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Description: Need to test for nuclear fallout? Geiger tubes are the sensing elements of Geiger counters, which are used to measure ionizing radiation. This tube is made of a thin-walled stainless steel and is filled with a mixture of Neon and Halogen gases at low-pressure.

You’ll need a large voltage to get the Geiger tube to going - 325VDC minimum, 500VDC recommended. If ionizing radiation passes through the tube, short pulses of current will flow from the negative electrode to the positive electrode to be measured or counted. Check out the datasheet below for an application circuit.

This is the same tube used on our Geiger Counter development board.

This product is controlled for export by the United States. Sending it to other countries may still be possible, but will require additional information prior to shipment.


  • Length: 1.94" maximum
  • Diameter: 0.59" maximum


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Customer Comments

  • Dangit - I just placed an order now I see this. Please stop it. Too many toys. Too many fun things to play with. Not enough time - and certainly not enough money.
    You are making my wife very unhappy :)

  • This tube has aquadag coated thin mica window at the end of the tube opposite the termination. This window is for detection of alpha and beta particles. The window will appear to be slightly concave as the pressure in the tube is less than atmospheric (~0.1 Atm). The window is extremely fragile, touching it will likely convert your tube to an ornament, wasting your $94!

  • Actually, the specs on the tube at the LND site say that this is an alpha-beta-gamma sensitive part- there’s a mica window at the far end that will let alphas through.

  • this is cool

  • Would this detect radon gas ?
    Afraid to breathe

    • It would detect radon gas. Radon detection kits are much cheaper though.

      • What do the $10 radon detection kits use then?

        • Most of those cheap kits are passive, requiring you to send in a sample to a lab (which is not as cheap). I haven’t seen an off-the-shelf monitor type that’s cheap, but there are some DIY projects based on ion chambers (read: coke can - here’s a nice detailed one Make a Cheap and Effective Radiation Detector ( Ion Chamber ). Just don’t expect it to perform on the same level, or with the same accuracy, as the commercial products.

    • It could detect the radiation from radon gas, and it might be possible to figure out that the gas was radon based on the radiation.

      • Radon undergoes alpha decay, in which it releases an alpha particle. This Geiger tube cannot detect alpha particles, only beta and gamma radiation. You need a Geiger tube with a mica window to detect alpha particles.

        • The spec sheet calls this product an “End Window-Alpha-Beta-Gamma Detector” and says the window material is Mica.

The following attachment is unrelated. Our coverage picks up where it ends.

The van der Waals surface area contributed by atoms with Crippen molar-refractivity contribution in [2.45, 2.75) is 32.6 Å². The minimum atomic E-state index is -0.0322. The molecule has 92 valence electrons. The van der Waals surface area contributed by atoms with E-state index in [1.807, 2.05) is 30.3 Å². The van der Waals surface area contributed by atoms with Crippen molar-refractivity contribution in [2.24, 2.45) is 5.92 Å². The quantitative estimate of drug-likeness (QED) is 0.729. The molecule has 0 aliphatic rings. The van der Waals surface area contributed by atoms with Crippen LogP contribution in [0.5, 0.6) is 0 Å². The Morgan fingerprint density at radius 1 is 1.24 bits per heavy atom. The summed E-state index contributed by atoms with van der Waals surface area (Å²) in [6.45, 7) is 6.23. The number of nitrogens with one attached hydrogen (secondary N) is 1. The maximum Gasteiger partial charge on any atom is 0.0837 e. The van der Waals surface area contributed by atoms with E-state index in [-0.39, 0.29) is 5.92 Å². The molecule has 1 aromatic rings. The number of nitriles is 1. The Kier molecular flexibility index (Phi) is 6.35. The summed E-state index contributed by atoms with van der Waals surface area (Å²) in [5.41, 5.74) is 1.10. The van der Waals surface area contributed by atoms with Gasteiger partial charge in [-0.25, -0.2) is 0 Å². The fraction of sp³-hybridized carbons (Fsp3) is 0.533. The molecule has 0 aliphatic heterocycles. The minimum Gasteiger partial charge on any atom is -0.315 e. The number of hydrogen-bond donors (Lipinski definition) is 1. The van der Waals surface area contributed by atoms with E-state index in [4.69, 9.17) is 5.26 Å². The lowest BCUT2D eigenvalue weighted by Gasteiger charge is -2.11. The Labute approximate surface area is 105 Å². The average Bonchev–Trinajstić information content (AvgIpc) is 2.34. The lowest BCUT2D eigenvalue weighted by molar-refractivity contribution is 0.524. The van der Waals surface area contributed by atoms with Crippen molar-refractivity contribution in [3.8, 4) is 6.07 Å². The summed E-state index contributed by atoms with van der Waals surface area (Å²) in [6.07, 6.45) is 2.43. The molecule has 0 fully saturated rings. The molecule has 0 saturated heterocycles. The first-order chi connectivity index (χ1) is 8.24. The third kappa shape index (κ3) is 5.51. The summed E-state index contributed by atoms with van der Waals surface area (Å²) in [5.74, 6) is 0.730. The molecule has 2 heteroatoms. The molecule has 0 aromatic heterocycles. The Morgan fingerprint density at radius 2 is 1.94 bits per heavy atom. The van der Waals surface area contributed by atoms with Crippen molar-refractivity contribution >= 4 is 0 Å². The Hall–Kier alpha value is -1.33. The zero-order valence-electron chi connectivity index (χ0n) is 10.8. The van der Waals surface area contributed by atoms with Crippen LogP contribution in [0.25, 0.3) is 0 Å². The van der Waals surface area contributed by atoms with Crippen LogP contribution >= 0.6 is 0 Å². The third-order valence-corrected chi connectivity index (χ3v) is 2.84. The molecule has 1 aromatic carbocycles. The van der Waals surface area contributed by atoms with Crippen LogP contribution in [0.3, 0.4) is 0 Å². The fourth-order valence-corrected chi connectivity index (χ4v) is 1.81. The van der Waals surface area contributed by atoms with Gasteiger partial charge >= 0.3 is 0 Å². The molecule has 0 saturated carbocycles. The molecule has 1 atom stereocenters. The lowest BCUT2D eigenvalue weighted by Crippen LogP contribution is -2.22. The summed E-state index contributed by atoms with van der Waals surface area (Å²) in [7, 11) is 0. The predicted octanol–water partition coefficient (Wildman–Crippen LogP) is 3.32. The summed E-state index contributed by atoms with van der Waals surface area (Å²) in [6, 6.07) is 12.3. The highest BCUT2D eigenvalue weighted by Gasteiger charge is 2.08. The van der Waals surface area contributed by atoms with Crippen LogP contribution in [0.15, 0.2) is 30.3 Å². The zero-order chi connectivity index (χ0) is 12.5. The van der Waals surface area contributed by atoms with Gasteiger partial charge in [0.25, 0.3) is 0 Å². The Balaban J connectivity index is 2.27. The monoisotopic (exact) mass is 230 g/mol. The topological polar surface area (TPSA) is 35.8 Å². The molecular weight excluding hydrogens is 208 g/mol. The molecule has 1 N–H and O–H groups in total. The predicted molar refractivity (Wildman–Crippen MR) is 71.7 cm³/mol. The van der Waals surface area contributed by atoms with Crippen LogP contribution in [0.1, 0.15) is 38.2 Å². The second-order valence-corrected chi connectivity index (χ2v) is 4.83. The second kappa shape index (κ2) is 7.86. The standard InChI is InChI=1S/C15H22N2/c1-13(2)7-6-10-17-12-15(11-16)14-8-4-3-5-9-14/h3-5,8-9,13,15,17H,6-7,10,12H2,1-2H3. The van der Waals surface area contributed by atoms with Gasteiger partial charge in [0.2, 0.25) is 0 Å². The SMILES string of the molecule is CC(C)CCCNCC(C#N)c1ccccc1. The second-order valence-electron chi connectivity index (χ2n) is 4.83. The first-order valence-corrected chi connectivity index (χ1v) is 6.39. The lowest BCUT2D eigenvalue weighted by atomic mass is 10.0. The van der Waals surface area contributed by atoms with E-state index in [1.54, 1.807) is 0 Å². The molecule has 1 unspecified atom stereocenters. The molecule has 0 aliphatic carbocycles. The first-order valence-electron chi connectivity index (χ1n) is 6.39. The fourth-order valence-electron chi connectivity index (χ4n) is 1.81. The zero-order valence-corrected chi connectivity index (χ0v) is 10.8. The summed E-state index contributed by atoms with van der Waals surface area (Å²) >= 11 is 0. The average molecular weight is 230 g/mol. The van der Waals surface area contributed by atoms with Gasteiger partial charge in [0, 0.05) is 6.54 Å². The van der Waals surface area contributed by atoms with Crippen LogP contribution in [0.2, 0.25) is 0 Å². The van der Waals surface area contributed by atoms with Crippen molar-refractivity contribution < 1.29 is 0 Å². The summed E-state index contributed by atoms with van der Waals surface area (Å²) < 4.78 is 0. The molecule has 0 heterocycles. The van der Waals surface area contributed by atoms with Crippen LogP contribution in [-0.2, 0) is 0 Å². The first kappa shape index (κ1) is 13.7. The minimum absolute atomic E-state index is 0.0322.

It shows a graph for sensitivity to Gamma radiation, but doesn’t include one for alpha or beta radiation.

        • I believe that this tube has a mica window on it from looking at a previous post.
          I’ll find out for sure soon enough when my order arrives.

  • If you use an electromagnet to bend the path of the beta particles to go into the Geiger M?ller tube, you can analyze the energy spectrum of the beta particles (By applying different magnetic field intensities different particles of certain energy levels will be deviated to the Geiger counter). With the spectrum you can identify the element emitting the radiation. To detect gamma radiation I would use a scintillator (Which I actually have).

  • 712! Can this be sent to Canada?

  • You guys ever thought about selling a low dose radiation source to go with this guy?

    • Sodium-Free Salt-alternative (Potassium Chloride) emits small amounts of beta radiation if I remember correctly… Also, I won’t encourage you to take apart your smoke detector but most contain a small dot of americium-241, an alpha emitter (with weak secondary gammas)
      Needless to say we can’t exactly ship radioisotopes all over the place.

    • Until Sparkfun begins selling them, these guys ( sell uranium ore and radioactive isotopes that are relatively safe.

  • Thanks for the project ideas

  • This is pretty cool and all,but what is the point?

    • well, its a sensor for detecting ionizing radiation. you need one if you want your project to be able to detect gamma rays! maybe you want to make sounds based off of cosmic rays, or need random data for cryptography. im sure a google search would find plenty of other projects involving them.
      its a little pricey at 90 bucks though, i have a complete ‘modern’ russian geiger counter next to me that i got off ebay for 15 bucks. it was even calibrated, though the papers are in Cyrillic

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